Ecumenical Dislodgings

in Mission Studies
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Abstract

Ecumenics and missions through much of the 20th century were closely related disciplines. In recent years mission studies has matured significantly in coming to grips with a new world Christian reality. The ecumenical movement on the other hand has not fared so well. A renewed effort to relate Christianity to its local projects across the historical landscape of the globe, which was intrinsic to the 20th century ecumenical project, is called for, along with a renewed effort to understand what fellowship and visible unity mean for world Christianity today. The ecumenical movement must become engaged in a fresh way in border crossing and territorial dislodging. Border crossing was intrinsic to the New Testament understanding of the faith. Moving to the margins, crossing social and cultural frontiers, defined the apostolic movement. The dispersal of the apostles was as fundamental to the Christian identity as their gathering in eucharistic unity. A consciousness of such dispersal is necessary for ecumenical life today. The modern missionary movement brought about such dispersal through its deterritorialization of the Christian religion. Those who continue to think that Christianity belongs to the West are still in the grips of the Christendom mentality. To this end Christianity must shed its territorial complex in order to recover its true identity. Ecumenical renewal will be found in being dislodged from its Christian homelands, and the entire Christian community is under the imperative not only to missionize, but to be missionized, to be transformed by the renewing of its collective and individual minds in this manner. To this end we need to become uncomfortable with inherited identities of language, tribe, and nation, to regard all lands and all identities, including our existing Christian ones as foreign places, in order to move in the light of the divine community that awaits us still.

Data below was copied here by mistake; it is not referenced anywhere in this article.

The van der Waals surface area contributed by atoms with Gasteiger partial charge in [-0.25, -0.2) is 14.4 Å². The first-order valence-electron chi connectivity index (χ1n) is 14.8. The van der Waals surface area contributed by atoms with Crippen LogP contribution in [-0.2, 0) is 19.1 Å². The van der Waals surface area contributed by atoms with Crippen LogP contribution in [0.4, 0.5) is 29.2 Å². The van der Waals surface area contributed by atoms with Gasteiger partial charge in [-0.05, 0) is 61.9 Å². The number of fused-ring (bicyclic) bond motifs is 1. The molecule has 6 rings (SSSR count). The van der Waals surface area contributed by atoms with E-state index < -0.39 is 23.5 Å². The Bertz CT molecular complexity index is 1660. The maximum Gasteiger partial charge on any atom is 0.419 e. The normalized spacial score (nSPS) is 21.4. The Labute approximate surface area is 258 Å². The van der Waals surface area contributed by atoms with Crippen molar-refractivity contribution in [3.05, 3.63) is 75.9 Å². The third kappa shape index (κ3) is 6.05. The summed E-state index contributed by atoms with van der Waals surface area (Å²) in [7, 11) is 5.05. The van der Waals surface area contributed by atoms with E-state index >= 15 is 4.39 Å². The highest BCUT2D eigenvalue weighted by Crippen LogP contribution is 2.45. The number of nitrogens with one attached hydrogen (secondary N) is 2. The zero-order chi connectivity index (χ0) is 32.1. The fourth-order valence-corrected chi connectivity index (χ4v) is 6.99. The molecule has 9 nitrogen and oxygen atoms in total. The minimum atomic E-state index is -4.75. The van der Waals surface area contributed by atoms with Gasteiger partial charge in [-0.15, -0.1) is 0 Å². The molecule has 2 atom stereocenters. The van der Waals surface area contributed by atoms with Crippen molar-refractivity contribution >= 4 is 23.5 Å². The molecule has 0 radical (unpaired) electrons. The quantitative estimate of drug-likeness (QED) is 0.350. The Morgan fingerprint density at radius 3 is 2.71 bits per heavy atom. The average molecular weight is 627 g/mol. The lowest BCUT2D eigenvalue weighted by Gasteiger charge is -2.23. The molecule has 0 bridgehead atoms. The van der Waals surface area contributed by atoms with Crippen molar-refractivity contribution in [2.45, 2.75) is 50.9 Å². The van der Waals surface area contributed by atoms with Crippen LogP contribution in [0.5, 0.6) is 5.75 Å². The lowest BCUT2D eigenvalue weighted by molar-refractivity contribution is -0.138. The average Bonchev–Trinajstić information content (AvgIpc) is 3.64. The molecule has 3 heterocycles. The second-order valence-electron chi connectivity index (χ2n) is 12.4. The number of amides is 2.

Ecumenical Dislodgings

in Mission Studies

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